Since 2000, I've had a website typical of what most writers put up on the Internet. There's a brief biography, a list of my published works with lovely book review quotes of how great they are, some photographs, links to bookstores that sell my books, a way to email me, and an events page that now directs folks to my Facebook page.
Although it has been updated several times over the years, the website (www.michaelmcgarrity.com) now basically sits there as is, lonely and neglected as I've developed new author "platforms" on the World Wide Web.
Author platforms are those things writers are supposed to do to expand their presence, enhance their media exposure, and draw new audiences to their work. For example, because of my past experience as a police officer, I should be blogging a lot about crime. Or, I should be using my background as a clinical social worker to be posting about problems such as homelessness among veterans with PTSD. By doing so, I establish myself not only as a writer, but as an "expert," thus giving me more "chops" that draws more fans, readers, and media attention to me and my body of work.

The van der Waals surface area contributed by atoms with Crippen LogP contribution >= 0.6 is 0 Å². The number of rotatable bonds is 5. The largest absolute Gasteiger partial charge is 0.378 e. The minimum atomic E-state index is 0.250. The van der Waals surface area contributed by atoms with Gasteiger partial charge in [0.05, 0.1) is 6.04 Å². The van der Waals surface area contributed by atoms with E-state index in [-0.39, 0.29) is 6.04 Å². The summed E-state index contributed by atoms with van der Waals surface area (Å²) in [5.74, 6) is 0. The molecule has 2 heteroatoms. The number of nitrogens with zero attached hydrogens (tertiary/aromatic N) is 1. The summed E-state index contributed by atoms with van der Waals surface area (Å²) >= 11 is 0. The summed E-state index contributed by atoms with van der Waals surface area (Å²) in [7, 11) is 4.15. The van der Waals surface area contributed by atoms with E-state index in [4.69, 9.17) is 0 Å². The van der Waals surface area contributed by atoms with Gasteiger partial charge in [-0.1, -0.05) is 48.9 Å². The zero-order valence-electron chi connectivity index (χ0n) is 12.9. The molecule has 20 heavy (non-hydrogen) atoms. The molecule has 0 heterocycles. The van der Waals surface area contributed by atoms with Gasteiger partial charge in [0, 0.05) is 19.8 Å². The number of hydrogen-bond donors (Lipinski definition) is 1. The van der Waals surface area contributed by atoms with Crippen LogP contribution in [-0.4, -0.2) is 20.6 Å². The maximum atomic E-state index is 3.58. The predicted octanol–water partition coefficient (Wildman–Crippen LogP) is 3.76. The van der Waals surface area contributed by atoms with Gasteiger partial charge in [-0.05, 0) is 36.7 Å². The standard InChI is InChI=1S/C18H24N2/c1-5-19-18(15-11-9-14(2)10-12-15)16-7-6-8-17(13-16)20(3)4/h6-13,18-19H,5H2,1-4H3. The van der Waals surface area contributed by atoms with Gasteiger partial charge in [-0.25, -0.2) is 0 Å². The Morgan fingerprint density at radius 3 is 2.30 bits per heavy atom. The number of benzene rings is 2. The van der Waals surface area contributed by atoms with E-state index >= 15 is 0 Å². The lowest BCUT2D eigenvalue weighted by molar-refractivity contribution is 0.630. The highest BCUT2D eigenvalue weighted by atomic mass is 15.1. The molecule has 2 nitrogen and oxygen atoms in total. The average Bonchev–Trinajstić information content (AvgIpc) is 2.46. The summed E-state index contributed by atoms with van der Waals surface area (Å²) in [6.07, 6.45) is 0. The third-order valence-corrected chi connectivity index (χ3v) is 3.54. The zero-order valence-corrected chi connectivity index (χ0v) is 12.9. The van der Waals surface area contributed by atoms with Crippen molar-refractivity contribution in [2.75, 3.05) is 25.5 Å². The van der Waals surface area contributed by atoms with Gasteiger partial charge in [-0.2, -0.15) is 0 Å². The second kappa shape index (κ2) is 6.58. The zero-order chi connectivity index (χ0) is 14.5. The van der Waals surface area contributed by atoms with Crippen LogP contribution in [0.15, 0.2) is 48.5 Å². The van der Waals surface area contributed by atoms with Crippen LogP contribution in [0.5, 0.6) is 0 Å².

So now I Blog, and I'm on Facebook, the Goodreads Authors page, the Amazon Authors Page, and something called LibraryThing, which I don't have a clue about other than it lets writers sign up. And I'm wondering nine months on, if it's worth it. Has this attempt to make me more interesting, more accessible, more of a desirable commodity to readers, achieved any payoff in terms of sales, growing celebrity status, or heightened anticipation for my next book or public speaking event?
The answer is a resounding, "I don't know, but I doubt it."
What it does is consume time I could be better using working on my next novel "Residue." That's not to say I'm going to stop. I just plan to pay less attention to social media, unless you, dear readers, can convince me otherwise. Your job here, as I see it, is to vote on the simple question:
Is my enhanced presence on social media important to you? Yes or No.
And thanks for voting.